All week on the air, news anchors have teased the traveling correspondents about their assignments. One suggested during a live broadcast that Guthrie was wearing a swimsuit under her dress. "Which I was not!" Guthrie says.

"There's a perception that in between live shots we're sipping umbrella drinks and fanning ourselves and diving into the ocean," she says. "But actually I spend most of my time in my hotel room working on stories."

Henry says that when he calls his colleagues in Atlanta, New York or Washington, "they start cursing at me. I called one of our producers and I said, 'Aloha!,' and she said, 'Bleep you! Don't 'aloha' me.' " On Tuesday, when Obama's staff released a report about contact his aides had with Illinois Gov. Rod Blagojevich, television correspondents were reporting around the clock. Henry said he did 20 live shots that day for CNN and its sister networks. On such days, the seriousness of the news regarding the president-elect contrasts with the seaside location where reporters stand. And that raises the question of attire.

"Do correspondents dress formally as they normally do, with a suit and tie, or embrace the venue?" asks Jeff Goldman, a CBS News producer who arrived days before Obama and selected the beachfront spot. "Some correspondents chose to go Hawaiian and dress far differently than they would on the White House North Lawn."

"You're standing on the beach, but you're talking about the economy and the report" on Blagojevich, says Ben Tracy, a CBS News correspondent from Los Angeles covering Obama's trip.

"The first night I did it, I was wearing slacks, a dress shirt and tie because we were talking about fairly serious things," Tracy says. On other days, he has worn casual shirts, shorts and sandals.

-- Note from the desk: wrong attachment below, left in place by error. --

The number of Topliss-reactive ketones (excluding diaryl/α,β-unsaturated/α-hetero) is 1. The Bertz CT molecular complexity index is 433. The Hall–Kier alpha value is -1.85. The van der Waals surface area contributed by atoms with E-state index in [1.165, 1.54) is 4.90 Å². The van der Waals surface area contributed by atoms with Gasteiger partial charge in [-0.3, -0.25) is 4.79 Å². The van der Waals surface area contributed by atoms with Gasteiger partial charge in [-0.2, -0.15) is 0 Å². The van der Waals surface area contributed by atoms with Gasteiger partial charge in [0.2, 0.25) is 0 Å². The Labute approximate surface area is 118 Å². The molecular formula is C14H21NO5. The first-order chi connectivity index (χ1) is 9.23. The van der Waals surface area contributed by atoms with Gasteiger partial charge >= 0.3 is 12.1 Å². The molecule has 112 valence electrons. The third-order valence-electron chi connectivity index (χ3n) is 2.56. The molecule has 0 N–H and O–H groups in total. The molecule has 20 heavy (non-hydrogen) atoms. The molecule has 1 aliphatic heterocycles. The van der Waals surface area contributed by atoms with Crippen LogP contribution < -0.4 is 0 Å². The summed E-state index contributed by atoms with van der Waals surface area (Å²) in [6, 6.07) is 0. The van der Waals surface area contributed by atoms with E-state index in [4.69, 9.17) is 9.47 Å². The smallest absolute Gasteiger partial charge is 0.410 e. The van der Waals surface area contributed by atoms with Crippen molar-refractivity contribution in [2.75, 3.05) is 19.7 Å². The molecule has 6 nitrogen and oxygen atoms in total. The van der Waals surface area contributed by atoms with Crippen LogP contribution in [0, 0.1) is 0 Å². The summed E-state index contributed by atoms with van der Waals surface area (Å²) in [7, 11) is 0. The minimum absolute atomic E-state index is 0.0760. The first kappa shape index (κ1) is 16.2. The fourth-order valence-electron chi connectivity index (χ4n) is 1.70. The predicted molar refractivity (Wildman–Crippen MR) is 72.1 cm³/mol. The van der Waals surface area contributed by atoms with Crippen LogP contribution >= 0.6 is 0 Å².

"The best part of this assignment is the shoes: flip-flops," ABC News White House correspondent Yunji de Nies says. "When you work at the White House like I do, you wear heels every day. Here, half the stand-ups I do, I'm barefoot."

For journalists who slogged through long winters in Iowa and New Hampshire covering Obama's campaign, covering the president-elect's trip to Hawaii is a long-awaited respite. "Unfortunately, Hawaii was not a swing state," jokes Bonney Kapp, an embed producer for Fox News Channel. "Last I checked, the beaches in Ohio weren't exactly stellar."

Kapp and Sunlen Miller, an off-air reporter for ABC News, spent last Christmas in a Des Moines hotel room watching "A Christmas Story." This year, Miller decorated her Waikiki Beach hotel room with strings of white Christmas lights, ornaments and her favorite stocking from home.

The Hawaii trip also lets journalists add island color to their reports. On "Good Morning America," de Nies, who grew up in Honolulu, tasted a traditional plate lunch that Obama is said to favor. She and Miller also recruited a local ukulele player to sing "Mele Kalikimaka" (the Hawaiian translation for "Merry Christmas") on camera.

"It's just fun to show a little bit of what this place is all about," de Nies said. "I never thought I would get to say 'Mele Kalikimaka' on television."